This paper draws on my doctoral research which argues that the judicial/quasi-judicial decision-making bodies within the European Patent Organisation (EPOrg) and EU are heavily influenced by the institutional frameworks in which they are situated when interpreting the morality provisions contained in Art. 6 of the Biotechnology Directive, and Art. 53(a) of the European Patent Convention. The planned Unitary Patent scheme will significantly alter the decision-making frameworks which exist within the ‘European’ patent system by introducing a third supranational decision-making forum, the Unified Patent Court (UPCt). In doing so, it further complicates the current 'European' patent system, increasing the institutional overlaps which arise. Moreover, despite extensive discussions on the unitary package, there has been little discussion of the relevance that this institutional change may have for the interpretation of the morality provisions.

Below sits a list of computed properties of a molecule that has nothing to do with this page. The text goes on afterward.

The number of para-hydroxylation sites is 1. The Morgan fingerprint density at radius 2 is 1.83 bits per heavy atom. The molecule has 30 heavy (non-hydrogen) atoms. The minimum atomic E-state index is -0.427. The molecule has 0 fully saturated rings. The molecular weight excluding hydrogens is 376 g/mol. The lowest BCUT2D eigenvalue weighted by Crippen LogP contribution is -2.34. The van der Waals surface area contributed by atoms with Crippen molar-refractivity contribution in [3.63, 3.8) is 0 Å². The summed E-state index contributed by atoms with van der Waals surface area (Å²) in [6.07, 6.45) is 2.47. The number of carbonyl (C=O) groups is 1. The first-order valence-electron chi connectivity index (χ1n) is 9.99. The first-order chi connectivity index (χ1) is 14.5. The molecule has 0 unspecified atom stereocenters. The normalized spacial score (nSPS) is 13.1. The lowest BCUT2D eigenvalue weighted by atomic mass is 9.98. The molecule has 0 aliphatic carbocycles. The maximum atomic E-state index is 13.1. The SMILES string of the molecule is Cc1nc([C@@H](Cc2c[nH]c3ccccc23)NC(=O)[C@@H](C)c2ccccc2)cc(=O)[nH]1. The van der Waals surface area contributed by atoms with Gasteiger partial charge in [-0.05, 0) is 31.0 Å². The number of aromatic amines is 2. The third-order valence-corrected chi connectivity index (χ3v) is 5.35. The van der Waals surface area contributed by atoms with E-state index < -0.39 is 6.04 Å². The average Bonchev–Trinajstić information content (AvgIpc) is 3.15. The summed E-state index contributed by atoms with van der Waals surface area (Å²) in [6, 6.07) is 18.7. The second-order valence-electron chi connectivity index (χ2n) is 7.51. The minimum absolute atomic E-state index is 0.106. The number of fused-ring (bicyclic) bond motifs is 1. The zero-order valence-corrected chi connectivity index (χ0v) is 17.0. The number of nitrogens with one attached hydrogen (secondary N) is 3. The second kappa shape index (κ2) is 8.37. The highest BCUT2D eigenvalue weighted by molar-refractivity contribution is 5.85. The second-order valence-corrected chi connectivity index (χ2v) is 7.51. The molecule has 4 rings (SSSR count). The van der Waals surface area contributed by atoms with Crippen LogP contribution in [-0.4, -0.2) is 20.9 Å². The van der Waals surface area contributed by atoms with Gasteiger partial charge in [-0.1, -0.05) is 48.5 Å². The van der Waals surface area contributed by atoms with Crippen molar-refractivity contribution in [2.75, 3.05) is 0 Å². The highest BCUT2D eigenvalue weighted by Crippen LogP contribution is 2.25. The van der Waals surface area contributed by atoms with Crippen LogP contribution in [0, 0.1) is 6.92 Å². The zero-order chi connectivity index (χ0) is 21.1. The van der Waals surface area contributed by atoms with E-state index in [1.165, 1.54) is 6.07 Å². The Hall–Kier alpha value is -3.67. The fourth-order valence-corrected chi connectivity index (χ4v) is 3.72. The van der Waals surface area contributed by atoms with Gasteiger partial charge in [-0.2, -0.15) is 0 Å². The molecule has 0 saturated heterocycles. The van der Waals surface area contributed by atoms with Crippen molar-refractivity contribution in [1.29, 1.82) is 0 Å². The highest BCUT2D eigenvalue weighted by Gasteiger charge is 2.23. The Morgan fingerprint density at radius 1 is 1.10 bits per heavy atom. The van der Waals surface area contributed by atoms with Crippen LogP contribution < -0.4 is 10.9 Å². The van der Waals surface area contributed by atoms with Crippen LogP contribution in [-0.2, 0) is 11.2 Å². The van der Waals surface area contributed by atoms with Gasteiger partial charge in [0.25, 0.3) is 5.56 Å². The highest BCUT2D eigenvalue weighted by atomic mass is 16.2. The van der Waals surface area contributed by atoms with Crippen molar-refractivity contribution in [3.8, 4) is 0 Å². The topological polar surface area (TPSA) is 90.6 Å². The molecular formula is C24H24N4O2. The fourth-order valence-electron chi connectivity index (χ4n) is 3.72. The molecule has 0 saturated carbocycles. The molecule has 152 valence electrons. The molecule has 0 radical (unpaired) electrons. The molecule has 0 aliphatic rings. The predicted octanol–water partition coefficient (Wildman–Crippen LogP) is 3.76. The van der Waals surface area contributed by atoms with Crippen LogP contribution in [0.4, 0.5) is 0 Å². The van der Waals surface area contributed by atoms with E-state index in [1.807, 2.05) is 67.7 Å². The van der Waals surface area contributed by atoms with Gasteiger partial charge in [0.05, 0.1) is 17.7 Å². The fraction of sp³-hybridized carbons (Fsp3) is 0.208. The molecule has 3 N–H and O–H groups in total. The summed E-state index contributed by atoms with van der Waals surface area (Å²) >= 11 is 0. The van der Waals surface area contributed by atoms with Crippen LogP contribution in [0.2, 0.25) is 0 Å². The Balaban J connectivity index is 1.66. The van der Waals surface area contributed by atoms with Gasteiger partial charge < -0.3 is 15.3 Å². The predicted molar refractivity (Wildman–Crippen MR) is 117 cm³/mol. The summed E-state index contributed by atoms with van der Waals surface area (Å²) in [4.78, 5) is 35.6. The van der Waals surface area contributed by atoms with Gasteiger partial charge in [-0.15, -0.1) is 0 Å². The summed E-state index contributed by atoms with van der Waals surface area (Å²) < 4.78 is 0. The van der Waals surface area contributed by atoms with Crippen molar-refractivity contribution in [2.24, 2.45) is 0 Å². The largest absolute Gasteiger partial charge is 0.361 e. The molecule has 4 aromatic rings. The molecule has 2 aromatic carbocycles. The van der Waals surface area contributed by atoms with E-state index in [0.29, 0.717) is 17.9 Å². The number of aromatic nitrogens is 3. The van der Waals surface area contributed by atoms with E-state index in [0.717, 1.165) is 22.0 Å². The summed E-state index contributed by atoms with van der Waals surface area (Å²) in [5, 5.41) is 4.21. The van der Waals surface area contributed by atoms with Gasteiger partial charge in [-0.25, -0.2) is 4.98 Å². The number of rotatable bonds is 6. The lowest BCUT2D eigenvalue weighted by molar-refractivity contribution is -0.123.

This paper explores how this planned scheme will affect the application and interpretation of the morality provisions in the 'European' patent system. It concludes by arguing that deeper consideration must be given  to this aspect in the discussions surrounding the unitary patent scheme in order to ensure a defensible application of the morality provisions across and within the various judicial/quasi-judicial decision-making fora in the 'European' patent system.